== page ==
Beginnings Profiles Shakespeare and Company’s Sylvia Beach Whitman

Last Decem­ber, we fea­tured the doc­u­men­tary Por­trait of a Book­store as an Old Man in trib­ute to its recent­ly passed sub­ject, not­ed book­seller and eccen­tric George Whit­man. His store Shake­speare and Com­pa­ny has sent a bea­con from Paris’ Left Bank to writ­ers and bib­lio­philes the world over for six­ty years, and it con­tin­ues to do so under Whit­man’s daugh­ter, Sylvia Beach Whit­man. While prac­ti­cal­ly every book­store in busi­ness today takes pains to set itself apart as some­thing “more than just a book­store,” Shake­speare and Com­pa­ny has been hip to that plan since its incep­tion, offer­ing a read­ing library, Sun­day tea, a sto­ried makeshift writ­ers’ colony, and a taste of the ear­ly twen­ti­eth-cen­tu­ry’s expa­tri­ate-filled Parisian lit­er­ary scene. Read­ers well-versed in the his­to­ry of that scene will notice a clever bit of attempt­ed pre­des­ti­na­tion on George Whit­man’s part in nam­ing his daugh­ter after Sylvia Beach, the Amer­i­can founder of anoth­er famous book­store called Shake­speare and Com­pa­ny, which oper­at­ed from 1921 to 1941.

You can learn more about Sylvia Beach Whit­man — much more than you’d expect to in under four min­utes — from art-world doc­u­men­tar­i­an Chiara Clemente’s pro­file of her on the Sun­dance Chan­nel’s doc­u­men­tary series Begin­nings. Whit­man remem­bers her days as Shake­speare and Com­pa­ny’s offi­cial mop­pet, when its writ­ers in res­i­dence — her “hun­dreds of broth­ers and sis­ters” — would tell her cus­tom-made bed­time sto­ries before flop­ping down on their own beds built atop the book piles. She’s since grown up and gone on to do big things with the store, includ­ing start­ing a bien­ni­al lit­er­ary fes­ti­val which has brought in the likes of Jung Chang, Paul Auster, David Hare, and Perse­po­lis author Mar­jane Satrapi, who fea­tures in a Begin­nings short of her own (see above). When not hard at work on a page of com­ic art, Satrapi lights up a cig­a­rette and remem­bers how, due to the last forty years of con­stant polit­i­cal churn in her native Iran, no Iran­ian of her gen­er­a­tion has lived any­thing like a “nor­mal” life. The series also cov­ers the ear­ly lives and first inspi­ra­tions of cre­ators includ­ing shoe design­er Chris­t­ian Louboutin, Blue Hill chef Dan Bar­ber, and… well, you can’t describe Yoko Ono as any­thing but Yoko Ono. But you can watch her episode of Begin­nings on and hear about her strug­gle to find her way to the avant-garde after emerg­ing from her fam­i­ly’s artis­tic tra­di­tion­al­ism. H/T New York­er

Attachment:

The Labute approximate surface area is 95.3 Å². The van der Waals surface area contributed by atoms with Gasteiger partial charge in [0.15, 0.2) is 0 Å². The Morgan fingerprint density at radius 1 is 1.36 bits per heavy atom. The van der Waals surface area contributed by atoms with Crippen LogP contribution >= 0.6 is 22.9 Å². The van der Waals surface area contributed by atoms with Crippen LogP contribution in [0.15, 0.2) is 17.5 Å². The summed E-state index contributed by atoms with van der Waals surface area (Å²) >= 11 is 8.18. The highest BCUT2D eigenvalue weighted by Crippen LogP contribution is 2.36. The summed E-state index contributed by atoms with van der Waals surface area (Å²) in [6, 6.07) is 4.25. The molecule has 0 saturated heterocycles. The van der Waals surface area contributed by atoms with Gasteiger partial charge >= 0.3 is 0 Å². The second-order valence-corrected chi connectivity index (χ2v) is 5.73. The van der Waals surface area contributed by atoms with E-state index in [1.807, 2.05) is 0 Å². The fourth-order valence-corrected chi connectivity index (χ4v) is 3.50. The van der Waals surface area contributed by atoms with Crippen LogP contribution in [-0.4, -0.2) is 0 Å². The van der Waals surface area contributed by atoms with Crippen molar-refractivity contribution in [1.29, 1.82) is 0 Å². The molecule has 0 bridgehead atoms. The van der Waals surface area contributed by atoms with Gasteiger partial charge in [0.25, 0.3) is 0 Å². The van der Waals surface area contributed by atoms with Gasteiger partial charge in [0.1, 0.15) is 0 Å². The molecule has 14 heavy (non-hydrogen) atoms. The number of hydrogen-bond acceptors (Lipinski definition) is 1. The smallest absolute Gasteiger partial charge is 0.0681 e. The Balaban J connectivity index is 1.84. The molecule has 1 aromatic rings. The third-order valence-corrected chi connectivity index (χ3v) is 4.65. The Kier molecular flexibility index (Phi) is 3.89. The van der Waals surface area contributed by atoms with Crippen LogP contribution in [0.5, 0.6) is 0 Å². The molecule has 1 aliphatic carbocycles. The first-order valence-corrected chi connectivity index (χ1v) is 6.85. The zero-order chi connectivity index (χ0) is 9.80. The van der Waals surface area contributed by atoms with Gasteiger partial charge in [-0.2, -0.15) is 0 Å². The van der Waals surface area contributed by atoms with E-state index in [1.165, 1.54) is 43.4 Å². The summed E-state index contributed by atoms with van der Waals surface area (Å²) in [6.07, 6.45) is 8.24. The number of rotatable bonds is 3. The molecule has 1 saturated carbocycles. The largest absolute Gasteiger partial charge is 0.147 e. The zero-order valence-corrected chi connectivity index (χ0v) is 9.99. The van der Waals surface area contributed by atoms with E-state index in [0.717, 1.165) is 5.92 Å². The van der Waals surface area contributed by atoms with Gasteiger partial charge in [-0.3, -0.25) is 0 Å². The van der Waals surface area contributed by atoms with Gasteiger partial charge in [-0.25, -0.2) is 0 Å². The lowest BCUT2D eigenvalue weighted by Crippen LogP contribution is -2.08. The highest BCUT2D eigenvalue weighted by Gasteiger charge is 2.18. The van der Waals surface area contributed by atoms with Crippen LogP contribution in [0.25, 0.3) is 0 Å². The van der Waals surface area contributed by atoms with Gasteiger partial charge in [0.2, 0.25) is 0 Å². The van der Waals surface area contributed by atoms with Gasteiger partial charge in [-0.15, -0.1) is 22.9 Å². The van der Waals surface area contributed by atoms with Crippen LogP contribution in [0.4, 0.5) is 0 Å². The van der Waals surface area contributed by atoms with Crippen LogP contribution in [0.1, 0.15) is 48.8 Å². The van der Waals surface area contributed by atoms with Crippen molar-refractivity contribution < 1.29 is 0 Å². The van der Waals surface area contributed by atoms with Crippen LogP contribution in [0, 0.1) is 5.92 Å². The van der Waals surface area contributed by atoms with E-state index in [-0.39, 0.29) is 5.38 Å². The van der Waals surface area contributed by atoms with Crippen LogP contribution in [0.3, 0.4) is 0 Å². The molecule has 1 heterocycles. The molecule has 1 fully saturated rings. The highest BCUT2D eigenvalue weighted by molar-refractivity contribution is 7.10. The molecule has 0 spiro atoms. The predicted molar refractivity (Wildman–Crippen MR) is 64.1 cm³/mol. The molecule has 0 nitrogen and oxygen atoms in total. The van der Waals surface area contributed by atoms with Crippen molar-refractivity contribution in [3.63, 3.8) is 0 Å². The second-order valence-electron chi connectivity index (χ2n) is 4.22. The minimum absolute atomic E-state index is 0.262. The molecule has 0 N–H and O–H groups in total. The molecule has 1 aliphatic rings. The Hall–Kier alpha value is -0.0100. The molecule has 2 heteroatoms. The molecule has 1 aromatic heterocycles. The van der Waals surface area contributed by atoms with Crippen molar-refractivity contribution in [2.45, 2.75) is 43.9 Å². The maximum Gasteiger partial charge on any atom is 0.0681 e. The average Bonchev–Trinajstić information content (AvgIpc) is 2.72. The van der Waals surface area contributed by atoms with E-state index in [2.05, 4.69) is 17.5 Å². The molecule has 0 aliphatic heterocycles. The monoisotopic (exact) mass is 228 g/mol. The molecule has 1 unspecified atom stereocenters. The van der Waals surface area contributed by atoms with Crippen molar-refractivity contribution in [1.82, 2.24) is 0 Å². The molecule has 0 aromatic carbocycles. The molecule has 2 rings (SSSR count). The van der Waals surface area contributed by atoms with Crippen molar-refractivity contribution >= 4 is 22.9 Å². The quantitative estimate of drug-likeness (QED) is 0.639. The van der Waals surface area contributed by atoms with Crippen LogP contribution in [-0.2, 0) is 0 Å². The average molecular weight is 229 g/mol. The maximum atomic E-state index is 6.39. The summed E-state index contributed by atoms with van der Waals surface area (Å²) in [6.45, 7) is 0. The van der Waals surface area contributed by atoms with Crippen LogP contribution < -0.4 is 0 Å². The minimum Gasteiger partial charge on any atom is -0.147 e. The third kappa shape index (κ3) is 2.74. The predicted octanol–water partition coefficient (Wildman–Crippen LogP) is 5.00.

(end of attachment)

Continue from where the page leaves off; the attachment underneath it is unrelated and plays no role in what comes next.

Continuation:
Relat­ed con­tent:

Remem­ber­ing George Whit­man, Own­er of Famed Book­store, Shake­speare & Com­pa­ny

Spike Jonze Presents a Stop Motion Film Set at Shake­speare and Com­pa­ny

Col­in Mar­shall hosts and pro­duces Note­book on Cities and Cul­ture. Fol­low him on Twit­ter at @colinmarshall.

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